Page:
Ms. Fox, you said earlier that you had made five recommendations in August 2014 following the Lac-Mégantic tragedy. You said that Transport Canada had implemented one of those recommendations and that the department it is working on the remaining four. Could you elaborate on this?
    We have a bit more time now.
    Transport Canada responded very quickly to the recommendation that rail companies have assistance plans in the event of leaks or loss of dangerous goods, especially oil and gas. There was no such plan before the Lac-Mégantic accident. The minister at the time responded to this recommendation immediately, and we determined that the response was fully satisfactory.
    We are however still waiting for action on the four other recommendations. The first pertains to class 111 tank cars. For years, the TSB has said that these tank cars are not strong enough to contain their cargo in the event of an accident. Last year, Canada and the United States introduced stricter standards, but it will take some time for all these tank cars to be replaced. We determined that this response was satisfactory. These people have a good plan, but we are still concerned about the time it will take to implement these new regulations.
    The second recommendation pertains to the risk analyses that rail companies must produce when they carry large quantities of dangerous goods, including flammable liquids. Here again, Transport Canada has required companies to produce risk analyses.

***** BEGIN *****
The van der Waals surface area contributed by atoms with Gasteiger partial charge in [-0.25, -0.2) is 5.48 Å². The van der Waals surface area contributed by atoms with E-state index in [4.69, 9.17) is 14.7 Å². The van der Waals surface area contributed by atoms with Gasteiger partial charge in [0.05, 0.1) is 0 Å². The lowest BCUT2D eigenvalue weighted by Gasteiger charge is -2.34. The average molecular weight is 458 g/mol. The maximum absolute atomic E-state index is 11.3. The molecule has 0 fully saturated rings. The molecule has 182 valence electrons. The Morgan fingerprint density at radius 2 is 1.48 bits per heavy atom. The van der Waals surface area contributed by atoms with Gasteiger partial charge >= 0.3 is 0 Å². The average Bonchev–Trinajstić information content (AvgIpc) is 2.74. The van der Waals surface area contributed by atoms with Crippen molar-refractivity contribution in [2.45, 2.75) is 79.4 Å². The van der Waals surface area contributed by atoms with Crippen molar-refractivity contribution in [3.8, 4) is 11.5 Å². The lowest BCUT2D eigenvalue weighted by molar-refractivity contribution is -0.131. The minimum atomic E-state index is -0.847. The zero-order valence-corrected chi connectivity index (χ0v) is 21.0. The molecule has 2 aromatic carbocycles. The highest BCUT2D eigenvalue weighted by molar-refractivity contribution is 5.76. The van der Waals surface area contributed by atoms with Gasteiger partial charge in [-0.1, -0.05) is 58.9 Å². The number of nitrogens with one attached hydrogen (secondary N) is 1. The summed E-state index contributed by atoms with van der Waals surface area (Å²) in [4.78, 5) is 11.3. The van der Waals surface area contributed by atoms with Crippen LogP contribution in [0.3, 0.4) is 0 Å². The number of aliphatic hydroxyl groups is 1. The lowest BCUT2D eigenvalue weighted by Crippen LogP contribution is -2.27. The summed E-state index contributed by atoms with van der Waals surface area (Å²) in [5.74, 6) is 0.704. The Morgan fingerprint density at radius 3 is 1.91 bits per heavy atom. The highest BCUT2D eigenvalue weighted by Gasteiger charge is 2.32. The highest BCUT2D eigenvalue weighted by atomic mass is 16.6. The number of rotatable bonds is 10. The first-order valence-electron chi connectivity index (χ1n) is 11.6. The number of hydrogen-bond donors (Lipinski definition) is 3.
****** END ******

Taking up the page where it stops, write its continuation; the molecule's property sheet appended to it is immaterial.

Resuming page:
Is it also true that they must share these analyses with the cities whose rail lines they use?
    No. The rail companies said they will produce these plans or risk analyses for Transport Canada, but they will not share them with the cities. The cities want to know how much and what kind of dangerous goods are being transported through them.


    I see.
    Transport Canada's response to this recommendation was also deemed to be well-intentioned, but we will once again wait to see how things develop.
    We are concerned about the standards. For companies with at least 10,000 cars per year travelling on a rail line, Transport Canada wants to know their contents. This standard would not have helped the situation in Lac-Mégantic because MMA had fewer than 10,000 cars using that rail line per year. So we were asked to review these numbers.